Cornerstone: The ‘rock’ of St. Ignatius community

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  • Cornerstone Crossing is a hands-on project helping the community and empowering people.

  • 1

    St. Ignatius has a new coffee house at Cornerstone Crossing, which offers free wi-fi. In the near future, a renovated motel will be added to the Cornerstone project.

  • 2

    Giving people new places to go and grow in St. Ignatius are Cornerstone Crossing and a soon-to-be motel.

  • 3

    Cornerstone Faith Center has been headed by Lynn and Holly Lapka for 14 years, providing a hands-on approach to ministry and the St. Ignatius Community.

  • Cornerstone Crossing is a hands-on project helping the community and empowering people.

  • 1

    St. Ignatius has a new coffee house at Cornerstone Crossing, which offers free wi-fi. In the near future, a renovated motel will be added to the Cornerstone project.

  • 2

    Giving people new places to go and grow in St. Ignatius are Cornerstone Crossing and a soon-to-be motel.

  • 3

    Cornerstone Faith Center has been headed by Lynn and Holly Lapka for 14 years, providing a hands-on approach to ministry and the St. Ignatius Community.

Stop in for a coffee at Cornerstone Crossing, and you become part of something much bigger.

St. Ignatius’ newest coffee house, freshly remodeled and sporting a large espresso machine and free wi-fi, is another “spoke” of community service radiating from the “hub” of Cornerstone Faith Center, as Youth Pastor J.P. Thomas puts it. It’s a substantial spoke.

Besides a bright, pleasant place to meet friends or bring work or homework to finish, the coffee shop is intended to contribute funds toward what the rest of the building is becoming. Renovation of eight motel rooms is nearly completed. Four will be rented out as regular motel rooms, again for the sake of supporting the true mission of the enterprise: the other four rooms will provide the community short-term transitional housing for when rough times hit and people find themselves suddenly in need of a place to stay.

Jason Jury, who with his wife Cathy directs the Cornerstone Crossing project, explains. “These rooms will be available for someone who has lost an apartment or lost a home or a job.” Transitional rooms do not have a kitchenette but have a small refrigerator and microwave. “They’re not built for long-term living.” Stays are expected to be no longer than three or four weeks. In that time, Jason says they should be able to get people connected with the help they need.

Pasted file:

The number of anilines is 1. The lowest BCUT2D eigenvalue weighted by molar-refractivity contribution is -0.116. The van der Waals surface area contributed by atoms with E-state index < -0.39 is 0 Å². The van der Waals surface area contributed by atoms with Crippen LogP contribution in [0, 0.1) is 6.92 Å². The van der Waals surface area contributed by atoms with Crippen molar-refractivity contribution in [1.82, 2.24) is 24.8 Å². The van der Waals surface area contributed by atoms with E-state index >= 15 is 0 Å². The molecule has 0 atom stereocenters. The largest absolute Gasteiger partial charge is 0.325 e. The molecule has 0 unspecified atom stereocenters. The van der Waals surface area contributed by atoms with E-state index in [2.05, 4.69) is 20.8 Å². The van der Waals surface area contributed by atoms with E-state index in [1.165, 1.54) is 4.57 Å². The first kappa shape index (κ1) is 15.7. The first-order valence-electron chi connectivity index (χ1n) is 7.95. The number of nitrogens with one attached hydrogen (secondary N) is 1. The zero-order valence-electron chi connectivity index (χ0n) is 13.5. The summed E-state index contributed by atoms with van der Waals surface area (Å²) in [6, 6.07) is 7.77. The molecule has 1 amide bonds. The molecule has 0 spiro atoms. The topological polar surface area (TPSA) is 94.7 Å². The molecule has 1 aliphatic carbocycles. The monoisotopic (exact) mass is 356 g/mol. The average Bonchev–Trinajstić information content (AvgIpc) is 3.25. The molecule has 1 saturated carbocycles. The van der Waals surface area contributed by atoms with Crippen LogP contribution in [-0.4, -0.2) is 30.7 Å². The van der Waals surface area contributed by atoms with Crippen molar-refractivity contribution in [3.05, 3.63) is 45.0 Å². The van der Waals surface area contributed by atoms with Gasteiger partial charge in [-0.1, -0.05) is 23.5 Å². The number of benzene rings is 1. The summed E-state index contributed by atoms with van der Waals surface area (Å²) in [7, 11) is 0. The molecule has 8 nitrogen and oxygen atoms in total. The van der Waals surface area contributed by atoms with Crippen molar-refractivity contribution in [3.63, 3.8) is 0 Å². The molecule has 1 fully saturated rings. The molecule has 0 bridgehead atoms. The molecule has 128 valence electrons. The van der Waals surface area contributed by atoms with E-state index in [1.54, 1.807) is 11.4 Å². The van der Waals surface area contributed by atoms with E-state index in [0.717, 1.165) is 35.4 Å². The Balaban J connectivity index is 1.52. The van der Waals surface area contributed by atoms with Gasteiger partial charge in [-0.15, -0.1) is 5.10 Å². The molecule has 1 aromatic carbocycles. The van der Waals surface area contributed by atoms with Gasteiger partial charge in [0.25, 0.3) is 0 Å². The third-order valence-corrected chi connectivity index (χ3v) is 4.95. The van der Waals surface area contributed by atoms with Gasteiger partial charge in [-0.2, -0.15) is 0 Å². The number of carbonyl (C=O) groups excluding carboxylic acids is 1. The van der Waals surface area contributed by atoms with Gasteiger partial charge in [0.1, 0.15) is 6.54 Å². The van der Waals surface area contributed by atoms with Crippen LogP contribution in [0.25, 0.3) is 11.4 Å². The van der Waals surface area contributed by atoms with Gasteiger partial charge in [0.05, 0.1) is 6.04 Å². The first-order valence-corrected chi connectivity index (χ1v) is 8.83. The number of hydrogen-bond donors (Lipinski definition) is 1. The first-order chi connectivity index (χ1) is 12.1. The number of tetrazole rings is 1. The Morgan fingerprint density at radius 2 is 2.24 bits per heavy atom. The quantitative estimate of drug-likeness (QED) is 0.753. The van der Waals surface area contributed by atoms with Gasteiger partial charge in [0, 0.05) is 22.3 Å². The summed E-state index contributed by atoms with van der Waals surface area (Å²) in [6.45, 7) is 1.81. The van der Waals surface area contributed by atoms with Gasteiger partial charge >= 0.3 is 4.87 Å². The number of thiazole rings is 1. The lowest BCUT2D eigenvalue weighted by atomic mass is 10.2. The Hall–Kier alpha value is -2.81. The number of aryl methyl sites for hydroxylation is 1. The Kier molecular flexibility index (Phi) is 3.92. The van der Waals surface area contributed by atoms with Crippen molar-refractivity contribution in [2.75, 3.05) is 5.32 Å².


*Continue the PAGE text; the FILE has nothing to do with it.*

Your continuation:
Jason is just the Renaissance man to run this new endeavor, with experience ranging from barista to pastor to post-incarceration case manager. He knows the difficulty people in transition have finding a safe, comfortable place to live, with resources and supportive people to help with resumés, job training and searches, and a network of community services such as the food pantry or Job Service.

The remodel of two of the commercial motel rooms is completed and they are open for visitors. Work continues, by Jason, J.P., and other Cornerstone congregation members and volunteers. They already receive calls several times a week regarding people in need of their help. Jason says the goal is to have the transitional housing ready by early April. Once it is ready, those in need can fill out an application which will be reviewed to make sure someone’s situation is a good fit for the program.

“This is what I love about being onboard with the Cornerstone Faith Center,” says Jason. “They take a look at what the need is, and then at how we can work to fill it.” They aren’t doing it to be able to say, “we’re good Christians,” he says, but “because the need is there, and we see that we are the hands that need to do it.”

“And we get to make good coffee at the same time,” he smiles. “How can you go wrong?” He and his wife Kathy hope to also establish a garden to offer fresh vegetables to the community.

Jason and J.P. credit Lynn and Holly Lapka, who have been at the head of Cornerstone Faith Center for 14 years, with having the vision and stick-to-it-iveness to use their ministry in a hands-on way to do big things to help people in the community. The Lapkas are currently in Israel on sabbatical, so J.P explained the history. “It’s always been a door into the community. Instead of just wanting people to show up at the church, our whole vision is to engage the community and empower people, whether it’s through employing people, or donating, or just offering a clean, quiet atmosphere that people can come in and enjoy.” says J.P.

Through Cornerstone Pizza (managed by Phil Gribble since September), the group partners with the local schools to help “the next generation,” says J.P. “There’s never been the intent to make money other than to be able to give to the community.” They have raised funds for student trips, helping families through traumatic times, back-to-school parties, and helping in any way they can. This year, they received a Toºwn Pump grant that helps them provide weekend food backpacks that the school makes available for students at risk of food shortage.

“I think the community has recognized it’s not just about the pizza. Not just about coffee. Not just about the church. We’ve been able to build relationships throughout the community, so it’s just ‘Cornerstone’ now.”

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